Traveling has always been one of my passions. It exposes us to new cultures and experiences and makes the world a more tolerant place.
Ever wonder where sponges come from? No? Well, to be honest, neither had I. At least not until I discovered Tarpon Springs. Located on the west coast of Florida, about twenty miles north of Tampa, this small Greek community is widely considered to be the Sponge Capital of the World. Tarpon Springs also has the distinction of having the highest percentage of Greek Americans in any United States city.
So, how did this happen? How did a small community on the Gulf of Mexico wind up being famous for something as simple as a sponge? Well, it just so happens that the waters of the Gulf of Mexico off of Tarpon Springs are one of the few areas in the world where the species of natural sponges suitable for commercial use are found.
History of the Sponge Trade in Tarpon Springs
It all began back in 1890 when John Cheyney launched the first sponge-fishing boat from Tarpon Springs.
Initially, they retrieved the sponges using a hooking method to bring them up until John Cocoris, a recent immigrant from Leonidion, Greece, introduced the technique of diving for sponges in 1905.
The technique quickly caught on and within a few years, many Greeks immigrated to the United States and Tarpon Springs to work in the newly thriving sponge industry.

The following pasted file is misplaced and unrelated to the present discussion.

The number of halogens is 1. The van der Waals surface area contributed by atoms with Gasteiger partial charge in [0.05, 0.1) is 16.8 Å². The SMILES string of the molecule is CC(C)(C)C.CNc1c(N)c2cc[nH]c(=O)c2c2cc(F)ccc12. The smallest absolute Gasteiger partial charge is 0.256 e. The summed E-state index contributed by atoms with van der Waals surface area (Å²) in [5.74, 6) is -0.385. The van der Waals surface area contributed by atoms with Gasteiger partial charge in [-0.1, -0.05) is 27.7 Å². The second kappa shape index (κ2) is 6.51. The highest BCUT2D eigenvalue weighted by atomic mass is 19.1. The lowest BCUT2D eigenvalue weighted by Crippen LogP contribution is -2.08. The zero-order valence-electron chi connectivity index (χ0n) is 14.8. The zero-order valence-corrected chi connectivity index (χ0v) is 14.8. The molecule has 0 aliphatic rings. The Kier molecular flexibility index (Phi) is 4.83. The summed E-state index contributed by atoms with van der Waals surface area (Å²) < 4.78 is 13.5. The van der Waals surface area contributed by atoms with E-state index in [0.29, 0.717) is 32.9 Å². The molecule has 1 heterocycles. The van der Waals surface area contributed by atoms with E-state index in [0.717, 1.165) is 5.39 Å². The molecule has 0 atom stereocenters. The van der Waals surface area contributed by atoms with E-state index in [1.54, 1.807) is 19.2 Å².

In 1908, the Tarpon Springs Sponge Exchange was incorporated as a shareholding organization to provide for the storage and sale of the sponges.
The sponge industry continued to grow in Tarpon Springs and eventually, the community took on a very distinctive Greek look and culture. The peak of prosperity for the sponge industry in Tarpon Springs was reached in the 1920s and 1930s but a disease substantially reduced the sponge beds in 1939. It took a number of years for the sponge beds to recover and the community survived the economic decline.
In 1946, disaster again hit the community when a red tide algae bloom wiped out the sponge beds. Needing to survive, most of the fishermen switched to fishing for shrimp to make a living.
For the next few decades, most of the sponges being sold in Tarpon Springs were imported as the city transitioned out of the sponge business. The development of the synthetic sponge also helped to dampen Florida’s natural sponge trade.
With no natural sponge beds to harvest in Tarpon Springs, the Mediterranean region regained the title of “Sponge Capital of the World” by the 1970s, as a surge in demand for the natural sponge boosted the industry. But the good fortunes of the Mediterranean were short-lived as a disease all but wiped out the sponge beds in the Aegean Sea in the mid-1980s.
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A Comeback for Tarpon Springs
With an opportunity to re-establish itself as the “Sponge Capital of the World”, George Billiris, a local businessman, attempted to reintroduce sponge harvesting to the area in 1989 and a comeback was underway. Over the next twenty years, Tarpon Springs continued to cement its position as the leader in natural sponge harvesting. In recent year’s record harvests of sponges have been achieved and the community has regained its niche and title as the docks are once again lined with sponge boats.